Insomnia is defined as the inability to sleep and it can be either acute or chronic. I am certain that most people have had restless nights, however insomnia is a totally different issue. I had always been the kind of person who required a lesser amount of sleep than most, or so I thought. There were times when I stayed up all night and other times when I got between three to five hours of sleep. I was functioning well, continuing to excel in my professional and personal life.
A few years ago I began noticing a change within myself. I was extremely tired, irritable and overwhelmingly sad at times. I was on an emotional rollercoaster and I knew it was just a matter of time before I ran off the track. Attuned to my body, I concluded that these episodic occurrences were due to my lack of sleep. Initially, prescription sleeping pills were not an option. Having heart disease makes every decision much more complex.
My mind has always been overactive. I cannot remember having a moment in waking life, when I am not thinking about something. Often comparing myself to the energizer bunny, my mind keeps going and going and going. A significant amount of my time was spent envisioning, worrying and supposing about my past, present and future.
In 2012, I experienced some increased neurological activity. It began with numbness on the left side of my face and a tingling sensation in my mouth. It was believed that I had a Transient Ischemic Attack (TIA), or most commonly called, a mini stroke. Several tests were done and this is when the possibility of having multiple sclerosis entered my life and usurped my mind. This was a very scary and stressful time. I could not think of anything else other than having MS. I was battling a permanent shoulder and neck injury and was in pain most of the time. My stress level escalated and sleeping was impossible. My overactive mind had become hyperactive. I would have bouts of crying, worrying and depression. The lack of sleep intensified these emotions. It was around this time I was placed on Ambien. I was advised to take it every other night and take Melatonin on the alternate nights. The Melatonin in addition to other suggested natural sleep remedies had no effect on me whatsoever. The attempts were fruitless.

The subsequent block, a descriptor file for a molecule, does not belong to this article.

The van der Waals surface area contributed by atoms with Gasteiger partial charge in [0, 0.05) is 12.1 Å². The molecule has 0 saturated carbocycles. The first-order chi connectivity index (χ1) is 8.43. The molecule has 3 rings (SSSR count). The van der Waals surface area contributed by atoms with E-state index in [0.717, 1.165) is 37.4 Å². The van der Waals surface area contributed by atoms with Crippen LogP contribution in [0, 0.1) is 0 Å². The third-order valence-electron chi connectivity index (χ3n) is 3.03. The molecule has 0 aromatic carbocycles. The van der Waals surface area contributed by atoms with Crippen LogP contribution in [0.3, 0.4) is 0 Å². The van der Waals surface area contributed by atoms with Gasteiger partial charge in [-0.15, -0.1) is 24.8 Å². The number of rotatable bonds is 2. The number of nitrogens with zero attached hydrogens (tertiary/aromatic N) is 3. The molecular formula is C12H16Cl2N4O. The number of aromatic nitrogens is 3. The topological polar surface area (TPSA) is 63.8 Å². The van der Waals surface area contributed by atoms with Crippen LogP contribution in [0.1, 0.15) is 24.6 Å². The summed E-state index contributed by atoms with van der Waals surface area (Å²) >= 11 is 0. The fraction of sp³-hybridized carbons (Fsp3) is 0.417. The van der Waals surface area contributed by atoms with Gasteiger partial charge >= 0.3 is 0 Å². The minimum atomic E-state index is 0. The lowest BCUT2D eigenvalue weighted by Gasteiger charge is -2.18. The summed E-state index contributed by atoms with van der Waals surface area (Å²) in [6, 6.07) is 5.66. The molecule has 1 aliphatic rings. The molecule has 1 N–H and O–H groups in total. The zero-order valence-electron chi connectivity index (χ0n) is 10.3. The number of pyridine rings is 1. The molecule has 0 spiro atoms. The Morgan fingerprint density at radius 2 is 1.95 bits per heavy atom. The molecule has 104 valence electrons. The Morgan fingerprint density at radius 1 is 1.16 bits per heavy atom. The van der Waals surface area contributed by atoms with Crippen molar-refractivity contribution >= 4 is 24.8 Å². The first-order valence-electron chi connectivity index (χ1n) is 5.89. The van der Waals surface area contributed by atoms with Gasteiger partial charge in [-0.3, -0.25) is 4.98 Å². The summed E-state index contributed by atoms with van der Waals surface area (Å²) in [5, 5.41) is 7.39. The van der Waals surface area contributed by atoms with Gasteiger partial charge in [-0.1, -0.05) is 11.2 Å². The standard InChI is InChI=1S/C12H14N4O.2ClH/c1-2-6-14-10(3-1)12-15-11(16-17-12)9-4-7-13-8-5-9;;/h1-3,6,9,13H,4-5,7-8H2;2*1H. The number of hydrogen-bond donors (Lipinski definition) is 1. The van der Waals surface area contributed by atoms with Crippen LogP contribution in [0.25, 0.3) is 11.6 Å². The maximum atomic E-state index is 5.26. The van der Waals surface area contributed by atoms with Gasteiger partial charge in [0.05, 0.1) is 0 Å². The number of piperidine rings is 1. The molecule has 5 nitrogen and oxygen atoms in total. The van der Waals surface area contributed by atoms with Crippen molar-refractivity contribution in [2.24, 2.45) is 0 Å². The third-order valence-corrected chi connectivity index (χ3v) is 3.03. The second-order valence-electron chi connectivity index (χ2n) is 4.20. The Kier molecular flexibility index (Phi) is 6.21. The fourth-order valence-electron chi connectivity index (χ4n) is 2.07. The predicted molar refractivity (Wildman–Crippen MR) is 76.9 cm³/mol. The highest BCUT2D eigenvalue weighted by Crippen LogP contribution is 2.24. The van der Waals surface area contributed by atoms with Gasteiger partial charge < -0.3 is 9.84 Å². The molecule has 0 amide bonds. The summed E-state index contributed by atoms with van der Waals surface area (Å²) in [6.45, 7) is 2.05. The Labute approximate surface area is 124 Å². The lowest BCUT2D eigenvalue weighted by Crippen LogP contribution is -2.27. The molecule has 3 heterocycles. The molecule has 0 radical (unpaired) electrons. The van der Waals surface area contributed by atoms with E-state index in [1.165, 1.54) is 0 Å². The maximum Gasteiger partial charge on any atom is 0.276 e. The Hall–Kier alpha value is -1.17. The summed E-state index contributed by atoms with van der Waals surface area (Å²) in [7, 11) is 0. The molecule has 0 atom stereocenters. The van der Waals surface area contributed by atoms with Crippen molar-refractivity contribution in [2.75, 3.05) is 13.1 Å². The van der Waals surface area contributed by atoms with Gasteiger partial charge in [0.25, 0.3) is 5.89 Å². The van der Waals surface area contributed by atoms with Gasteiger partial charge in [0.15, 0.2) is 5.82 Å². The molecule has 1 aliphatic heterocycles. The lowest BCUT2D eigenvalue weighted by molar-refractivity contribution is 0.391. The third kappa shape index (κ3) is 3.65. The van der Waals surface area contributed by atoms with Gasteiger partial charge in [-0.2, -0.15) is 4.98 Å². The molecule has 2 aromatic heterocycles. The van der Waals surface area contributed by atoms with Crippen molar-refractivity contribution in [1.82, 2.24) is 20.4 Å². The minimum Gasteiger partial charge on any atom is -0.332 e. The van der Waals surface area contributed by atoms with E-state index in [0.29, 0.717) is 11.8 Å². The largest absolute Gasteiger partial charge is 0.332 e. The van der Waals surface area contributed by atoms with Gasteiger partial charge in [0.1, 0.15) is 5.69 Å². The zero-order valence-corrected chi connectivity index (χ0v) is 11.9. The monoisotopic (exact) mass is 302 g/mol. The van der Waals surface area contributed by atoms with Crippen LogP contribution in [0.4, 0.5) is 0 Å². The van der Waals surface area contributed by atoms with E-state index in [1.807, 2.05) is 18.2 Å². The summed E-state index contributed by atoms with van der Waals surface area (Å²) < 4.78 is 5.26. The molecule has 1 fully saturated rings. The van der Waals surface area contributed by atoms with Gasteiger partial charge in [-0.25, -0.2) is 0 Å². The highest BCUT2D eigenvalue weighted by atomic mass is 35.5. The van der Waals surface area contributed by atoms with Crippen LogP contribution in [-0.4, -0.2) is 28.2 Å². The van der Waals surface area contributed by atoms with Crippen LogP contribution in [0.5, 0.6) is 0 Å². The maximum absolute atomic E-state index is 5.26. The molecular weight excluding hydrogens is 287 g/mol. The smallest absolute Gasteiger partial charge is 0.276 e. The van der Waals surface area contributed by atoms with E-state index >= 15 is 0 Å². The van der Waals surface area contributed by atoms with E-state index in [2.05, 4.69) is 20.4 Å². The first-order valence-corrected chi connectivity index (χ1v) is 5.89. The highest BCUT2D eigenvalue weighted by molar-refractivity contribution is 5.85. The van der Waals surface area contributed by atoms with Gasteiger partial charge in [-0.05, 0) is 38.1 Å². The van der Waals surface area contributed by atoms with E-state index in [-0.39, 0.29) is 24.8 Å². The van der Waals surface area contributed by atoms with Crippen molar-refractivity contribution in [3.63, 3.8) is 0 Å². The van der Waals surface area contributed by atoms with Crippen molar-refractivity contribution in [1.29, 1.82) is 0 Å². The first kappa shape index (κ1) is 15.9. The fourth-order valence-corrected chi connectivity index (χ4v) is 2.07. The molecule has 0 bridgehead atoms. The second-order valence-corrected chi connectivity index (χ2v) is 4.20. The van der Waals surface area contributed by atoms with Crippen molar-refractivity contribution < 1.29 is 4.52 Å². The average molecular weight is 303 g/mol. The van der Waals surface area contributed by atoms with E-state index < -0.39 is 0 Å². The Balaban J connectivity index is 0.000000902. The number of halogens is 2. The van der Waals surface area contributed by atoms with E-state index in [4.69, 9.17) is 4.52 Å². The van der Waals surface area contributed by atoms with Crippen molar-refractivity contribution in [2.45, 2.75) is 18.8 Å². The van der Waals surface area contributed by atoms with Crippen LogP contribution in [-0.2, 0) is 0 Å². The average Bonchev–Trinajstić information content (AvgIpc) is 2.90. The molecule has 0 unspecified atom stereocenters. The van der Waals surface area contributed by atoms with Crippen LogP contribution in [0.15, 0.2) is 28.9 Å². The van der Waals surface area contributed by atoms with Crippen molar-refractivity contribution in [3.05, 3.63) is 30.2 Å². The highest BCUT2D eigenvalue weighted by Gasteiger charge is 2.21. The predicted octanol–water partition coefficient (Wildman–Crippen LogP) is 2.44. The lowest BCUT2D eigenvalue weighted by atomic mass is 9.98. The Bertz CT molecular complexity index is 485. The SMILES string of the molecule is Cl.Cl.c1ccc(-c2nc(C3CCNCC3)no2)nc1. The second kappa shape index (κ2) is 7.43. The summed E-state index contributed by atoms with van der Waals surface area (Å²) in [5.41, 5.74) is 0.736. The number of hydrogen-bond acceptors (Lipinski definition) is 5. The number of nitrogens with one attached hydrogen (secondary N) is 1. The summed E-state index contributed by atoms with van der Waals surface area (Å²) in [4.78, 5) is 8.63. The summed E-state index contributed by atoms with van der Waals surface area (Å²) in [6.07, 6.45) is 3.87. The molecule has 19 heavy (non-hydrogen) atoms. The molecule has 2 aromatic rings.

It is a known fact that proper sleep is a necessary component of life. Sleep allows the body to replenish itself and is essential for your heart, weight, mind and overall immunity. This clearly means that the lack of sleep is detrimental to our physical and mental health. With chronic illnesses such as multiple sclerosis and heart disease, the severity of sleep deprivation on the human body could not be refuted. Therefore, for me, the sleeping pill prescription was the lesser of two evils.
Truthfully, I was very nervous about taking the Ambien. I always read the warnings and that was enough to discourage me from taking the sleeping medication. I heard the continuous use of prescribed sleeping medication would cause dementia and cognitive decline. However, I felt my options were few. I needed to sleep. Over the past 6 months, I have noticed some cognitive differences in myself. I forget things much more frequently and I am often misplacing things. In addition, I have to think a lot harder than I’d like to admit. This is a major concern of mine. As a poet and writer, my memory and vocabulary is of utmost importance. In the past, I rarely had to write anything down. Today my reality is much different. In attempts to assuage me, my friends and family say that I am doing too much. They tell me to slow down. They can’t understand that with multiple sclerosis, you have to do what you can when you can while you can. Slowing down may help the physical strain on my body; however, it will not solve my cognitive issues. As a community activist, a significant amount of my time and talent is given. At times, it is a welcomed distraction.
I would be remiss to dismiss the possibility that my lapse in memory may not necessarily be caused by multiple sclerosis, but could also be a side effect of the sleeping medication. Honestly, I have stopped imagining myself ten years later, in the throes of dementia, because I NEED to function today. It is therefore my personal choice, with the consent of my MS specialist to continue my sleeping pill regimen. The truth of the matter is, there is no case against sleep. We all need it.
Do you struggle with insomnia?
Teresa Wright-Johnson is a 43-year-old MS Warrior and Congenital Heart Disease Survivor. She has had multiple open heart surgeries and cardiac procedures and was diagnosed with Multiple Sclerosis in November of 2014. She also is a community activist with a background in Criminal Justice and Social Services. She aspires to use her life to empower and inspire others. A retired Sr. Parole Officer, a Poet and an Inspirational Speaker, she enjoys spending time with her loving family and friends, writing, reading and listening to music.